Friday 30 November 2012

Colony counting continues

Staple Sound looking calm

Welcome home to Brownsman cottage

Bull seal checking out his domain

North Wamses looking a lot quieter

...and second coat pups dreaming of fish

Friday 30th November comments: Today brought a bit of respite from the bitterly cold northerly winds, as the weather eased and the seas calmed. This gave us the window of opportunity to re-enter the seal colonies and check out what has been happening since our last visit, last weekend.

The birth rate has slowed (as expected) whilst some colonies are almost done; the North Wamses feels deserted compared with the thriving metropolis it was a few weeks ago. Once the young pups are old enough to fend for them selves (only three weeks of age), the females depart for the open sea and gradually the young pups also move off, leaving the islands empty for another year.

Today produced 77 new pups bringing our total to an impressive 1,495 with the top four island colonies including:

Staple Island 443
South Wamses 375
Brownsman 319
North Wames 276

This brings our autumn total to 1,495 – an impressive total by the Farnes and are we going to eclipse last years total of 1,555? Time will tell.

Thursday 29 November 2012

Winter Waves

Lindisfarne Castle with the moon backdrop (as seen from Inner Farne)

Inner Farne lighthouse in the winters sun

Quiet and still; Inner Farne today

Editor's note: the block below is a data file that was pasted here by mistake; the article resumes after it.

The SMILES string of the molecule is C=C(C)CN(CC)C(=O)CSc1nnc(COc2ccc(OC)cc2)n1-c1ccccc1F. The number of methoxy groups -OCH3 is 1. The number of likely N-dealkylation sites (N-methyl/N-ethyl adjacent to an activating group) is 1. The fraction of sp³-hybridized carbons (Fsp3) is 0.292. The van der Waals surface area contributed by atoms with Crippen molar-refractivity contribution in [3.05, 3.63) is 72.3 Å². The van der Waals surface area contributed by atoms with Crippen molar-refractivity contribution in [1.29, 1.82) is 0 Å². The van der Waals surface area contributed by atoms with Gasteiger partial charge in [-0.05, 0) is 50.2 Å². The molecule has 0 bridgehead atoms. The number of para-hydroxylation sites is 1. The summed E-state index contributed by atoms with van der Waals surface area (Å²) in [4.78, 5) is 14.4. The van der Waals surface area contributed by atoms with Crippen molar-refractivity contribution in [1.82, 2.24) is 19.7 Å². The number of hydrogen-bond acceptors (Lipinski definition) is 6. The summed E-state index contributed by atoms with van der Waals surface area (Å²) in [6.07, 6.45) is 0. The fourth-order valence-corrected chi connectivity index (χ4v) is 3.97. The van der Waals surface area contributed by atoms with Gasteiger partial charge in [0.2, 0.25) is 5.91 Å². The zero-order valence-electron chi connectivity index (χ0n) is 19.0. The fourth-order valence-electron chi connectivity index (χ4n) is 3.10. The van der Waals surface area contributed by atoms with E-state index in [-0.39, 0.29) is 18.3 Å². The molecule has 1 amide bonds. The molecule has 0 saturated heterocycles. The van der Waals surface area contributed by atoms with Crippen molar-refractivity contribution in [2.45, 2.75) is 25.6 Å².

Closed for the winter; St.Cuthbert's Chapel
Thursday 29th November comments: It’s been an interesting time on the Farnes recently as the northerly backed winds have brought some wild wintry weather (and big seas!) The team have stayed warm (ish) although work has continued including a few outdoor activities (now that was cold!!).

Interestingly the winds have produced some noteworthy movements of winter wildfowl including the return of our ‘resident’ Long-tailed Duck flock on the inner group; now numbering nine in total. We’ve also seen movements of Scaup, Velvet Scoter and Common Scoter amongst others whilst 22 Red-throated Divers and five Great Northern Diver were noteworthy.

The weather is finally due to ease (for a short period) tomorrow which will allow us access into the Seal colonies again, so I’ll bring you the full details, good or bad…

Monday 26 November 2012

Santa's Little Helper

Rare visitor; Little Grebe, 10th for the Farnes

Grey Seals in rough seas

The storm begins
Monday 26th November comments: It’s been a shocker of a day as gale force northerly winds and driving rain have battered the islands restricting any migrant movements (it certainly wasn’t a day to be outside!).